Join Sakhi for South Asian Women for “Gender Justice + The Arts: An Asian-American Showcase” this July 31st at Bowery Poetry Club! Featuring an incredible line up of poetry, spoken word, performance, and music, this event brings together a group of Asian American women, trans, and nonbinary artists whose work explores the intersections between creative expression, gender identity, and politics. Join us for what will surely be an unforgettable night of community building and thoughtful exploration of the many facets of what makes us who we are. Tickets are $20 online or at the door. See you at Bowery!




Shuba Bala 
Shubha is an Indo-Canadian-New Yorker, and can be found complaining when it’s hot and when it’s cold. She’s an engineer, works in criminal justice reform, and is a creator of stories and arts & crafts. She founded Kalyani Magazine, has published prose, poetry and visual art in various magazines including Off the Coast and A Common Thread, has performed original work in the Vagina Monologues, Yoni Ki Raat 2016, Six Word Memoirs, and more, and is a Voices Of Our Nation (VONA) graphic novel alum. She co-directed Yoni Ki Raat 2017.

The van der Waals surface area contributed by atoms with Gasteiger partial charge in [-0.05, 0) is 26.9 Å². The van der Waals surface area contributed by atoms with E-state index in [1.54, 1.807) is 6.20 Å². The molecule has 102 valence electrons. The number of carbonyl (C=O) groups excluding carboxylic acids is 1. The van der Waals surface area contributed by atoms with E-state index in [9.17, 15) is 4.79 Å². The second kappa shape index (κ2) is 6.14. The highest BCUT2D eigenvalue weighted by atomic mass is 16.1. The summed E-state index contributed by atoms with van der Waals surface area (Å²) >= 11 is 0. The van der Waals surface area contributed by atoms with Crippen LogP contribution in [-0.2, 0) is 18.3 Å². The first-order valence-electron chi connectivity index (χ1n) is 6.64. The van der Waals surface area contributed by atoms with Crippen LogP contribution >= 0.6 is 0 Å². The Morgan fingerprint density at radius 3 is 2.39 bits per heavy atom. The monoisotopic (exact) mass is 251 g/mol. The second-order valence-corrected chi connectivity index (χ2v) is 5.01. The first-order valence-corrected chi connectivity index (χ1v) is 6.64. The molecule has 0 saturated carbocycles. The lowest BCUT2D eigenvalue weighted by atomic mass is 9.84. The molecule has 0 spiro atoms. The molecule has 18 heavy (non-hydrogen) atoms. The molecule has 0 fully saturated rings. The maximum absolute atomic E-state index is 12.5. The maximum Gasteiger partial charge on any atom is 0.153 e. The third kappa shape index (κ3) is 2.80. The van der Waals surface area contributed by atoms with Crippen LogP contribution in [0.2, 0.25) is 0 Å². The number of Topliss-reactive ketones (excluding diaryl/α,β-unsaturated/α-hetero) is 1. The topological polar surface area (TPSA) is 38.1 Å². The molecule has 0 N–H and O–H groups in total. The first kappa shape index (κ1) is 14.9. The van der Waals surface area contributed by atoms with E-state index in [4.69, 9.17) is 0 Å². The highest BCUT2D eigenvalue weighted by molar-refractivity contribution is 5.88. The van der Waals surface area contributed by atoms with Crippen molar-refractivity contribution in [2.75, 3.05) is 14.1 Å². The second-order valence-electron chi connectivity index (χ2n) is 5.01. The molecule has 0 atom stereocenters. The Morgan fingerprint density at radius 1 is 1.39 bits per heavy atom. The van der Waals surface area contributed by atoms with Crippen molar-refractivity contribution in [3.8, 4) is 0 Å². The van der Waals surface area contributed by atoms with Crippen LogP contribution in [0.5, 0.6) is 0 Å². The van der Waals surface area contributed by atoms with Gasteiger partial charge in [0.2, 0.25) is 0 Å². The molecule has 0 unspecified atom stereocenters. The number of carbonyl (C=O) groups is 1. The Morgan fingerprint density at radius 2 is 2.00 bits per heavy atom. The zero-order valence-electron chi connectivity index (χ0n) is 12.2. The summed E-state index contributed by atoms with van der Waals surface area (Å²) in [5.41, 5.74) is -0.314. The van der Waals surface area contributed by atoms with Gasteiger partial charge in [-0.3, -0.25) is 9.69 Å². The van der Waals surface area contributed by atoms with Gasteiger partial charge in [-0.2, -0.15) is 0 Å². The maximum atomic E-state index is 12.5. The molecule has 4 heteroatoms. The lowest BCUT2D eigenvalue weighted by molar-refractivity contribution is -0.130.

Bex Kwan 
Bex Kwan is a queer/trans chinese-singaporean multimedia artist who works in words, food, and performance. Their creative practice asks questions about family, faith, domestic labor, race, migration, and tenderness. Bex has been invited to present at theaters/galleries/ universities in Singapore and the US, including La MaMa and Brooklyn Arts Exchange, and was a part of EMERGENYC—the Hemispheric New York Emerging Performers Program. More at

Riti Sachdeva 
Riti Sachdeva is a theatre maker, dancer, and cultural worker. She has been creating art in some shape, form, or rhythm for twenty five years, incorporating text, installation, and dance into her work. Born in India, she is deeply influenced by the vast land, history, mythology and people of her origins. Raised in the U.S., her work is marked by the social and political climate of the Americas.

Kai Williams 
Kai Williams is a fiction writer and spoken word poet based in New York City. Most recently, she received an Honorable Mention for her submission to the New York Times’ Modern Love college essay contest. She is a 2015 alumna of the National YoungArts Foundation, as a national finalist in writing. Her work has been published in The AmerAsia Journal, Pushing Past Limits: Young Writer’s Anthology published by VerbalEyze Press, For the Sonorous Magazine and Mask Magazine. She is also a founder and Executive Director of Eat At The Table Theatre Company, a non-profit theater arts organization for young actors of color.

Shriya Samavai